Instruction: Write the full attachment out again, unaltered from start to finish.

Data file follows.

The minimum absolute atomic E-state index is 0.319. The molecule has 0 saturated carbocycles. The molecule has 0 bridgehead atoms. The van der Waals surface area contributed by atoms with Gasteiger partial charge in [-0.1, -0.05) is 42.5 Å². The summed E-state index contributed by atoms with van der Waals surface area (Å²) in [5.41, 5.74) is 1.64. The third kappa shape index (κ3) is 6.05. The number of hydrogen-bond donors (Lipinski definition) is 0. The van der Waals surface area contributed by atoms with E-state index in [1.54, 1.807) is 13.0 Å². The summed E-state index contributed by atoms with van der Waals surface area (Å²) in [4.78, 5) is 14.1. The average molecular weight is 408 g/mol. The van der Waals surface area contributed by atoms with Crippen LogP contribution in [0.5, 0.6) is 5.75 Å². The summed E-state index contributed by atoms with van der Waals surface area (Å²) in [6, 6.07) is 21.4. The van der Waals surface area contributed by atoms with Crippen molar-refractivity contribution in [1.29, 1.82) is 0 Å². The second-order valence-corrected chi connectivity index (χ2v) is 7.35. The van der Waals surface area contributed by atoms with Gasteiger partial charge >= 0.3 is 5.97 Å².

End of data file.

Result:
The minimum absolute atomic E-state index is 0.319. The molecule has 0 saturated carbocycles. The molecule has 0 bridgehead atoms. The van der Waals surface area contributed by atoms with Gasteiger partial charge in [-0.1, -0.05) is 42.5 Å². The summed E-state index contributed by atoms with van der Waals surface area (Å²) in [5.41, 5.74) is 1.64. The third kappa shape index (κ3) is 6.05. The number of hydrogen-bond donors (Lipinski definition) is 0. The van der Waals surface area contributed by atoms with E-state index in [1.54, 1.807) is 13.0 Å². The summed E-state index contributed by atoms with van der Waals surface area (Å²) in [4.78, 5) is 14.1. The average molecular weight is 408 g/mol. The van der Waals surface area contributed by atoms with Crippen LogP contribution in [0.5, 0.6) is 5.75 Å². The summed E-state index contributed by atoms with van der Waals surface area (Å²) in [6, 6.07) is 21.4. The van der Waals surface area contributed by atoms with Crippen molar-refractivity contribution in [1.29, 1.82) is 0 Å². The second-order valence-corrected chi connectivity index (χ2v) is 7.35. The van der Waals surface area contributed by atoms with Gasteiger partial charge >= 0.3 is 5.97 Å².